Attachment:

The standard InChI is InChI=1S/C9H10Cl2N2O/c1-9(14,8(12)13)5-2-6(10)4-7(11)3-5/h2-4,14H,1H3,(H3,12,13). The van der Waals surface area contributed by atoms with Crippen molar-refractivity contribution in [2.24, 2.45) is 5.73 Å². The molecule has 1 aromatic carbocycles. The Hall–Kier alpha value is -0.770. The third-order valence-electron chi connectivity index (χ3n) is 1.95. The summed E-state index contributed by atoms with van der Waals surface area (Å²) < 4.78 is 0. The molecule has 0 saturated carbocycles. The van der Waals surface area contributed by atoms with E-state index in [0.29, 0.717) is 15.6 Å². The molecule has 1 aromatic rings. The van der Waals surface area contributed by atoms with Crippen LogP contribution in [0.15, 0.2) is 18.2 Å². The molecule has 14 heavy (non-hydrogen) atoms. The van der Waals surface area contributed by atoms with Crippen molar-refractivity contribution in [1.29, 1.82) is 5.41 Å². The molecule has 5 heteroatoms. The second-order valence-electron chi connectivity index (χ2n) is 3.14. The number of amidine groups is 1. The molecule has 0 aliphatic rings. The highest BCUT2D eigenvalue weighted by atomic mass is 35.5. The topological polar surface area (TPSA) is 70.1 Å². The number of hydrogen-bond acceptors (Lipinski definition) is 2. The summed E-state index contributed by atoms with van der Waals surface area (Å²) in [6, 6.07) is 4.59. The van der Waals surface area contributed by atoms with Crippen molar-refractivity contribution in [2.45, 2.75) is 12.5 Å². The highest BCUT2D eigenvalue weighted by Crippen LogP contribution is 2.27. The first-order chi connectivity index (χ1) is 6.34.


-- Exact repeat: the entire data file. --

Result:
The standard InChI is InChI=1S/C9H10Cl2N2O/c1-9(14,8(12)13)5-2-6(10)4-7(11)3-5/h2-4,14H,1H3,(H3,12,13). The van der Waals surface area contributed by atoms with Crippen molar-refractivity contribution in [2.24, 2.45) is 5.73 Å². The molecule has 1 aromatic carbocycles. The Hall–Kier alpha value is -0.770. The third-order valence-electron chi connectivity index (χ3n) is 1.95. The summed E-state index contributed by atoms with van der Waals surface area (Å²) < 4.78 is 0. The molecule has 0 saturated carbocycles. The van der Waals surface area contributed by atoms with E-state index in [0.29, 0.717) is 15.6 Å². The molecule has 1 aromatic rings. The van der Waals surface area contributed by atoms with Crippen LogP contribution in [0.15, 0.2) is 18.2 Å². The molecule has 14 heavy (non-hydrogen) atoms. The van der Waals surface area contributed by atoms with Crippen molar-refractivity contribution in [1.29, 1.82) is 5.41 Å². The molecule has 5 heteroatoms. The second-order valence-electron chi connectivity index (χ2n) is 3.14. The number of amidine groups is 1. The molecule has 0 aliphatic rings. The highest BCUT2D eigenvalue weighted by atomic mass is 35.5. The topological polar surface area (TPSA) is 70.1 Å². The number of hydrogen-bond acceptors (Lipinski definition) is 2. The summed E-state index contributed by atoms with van der Waals surface area (Å²) in [6, 6.07) is 4.59. The van der Waals surface area contributed by atoms with Crippen molar-refractivity contribution in [2.45, 2.75) is 12.5 Å². The highest BCUT2D eigenvalue weighted by Crippen LogP contribution is 2.27. The first-order chi connectivity index (χ1) is 6.34.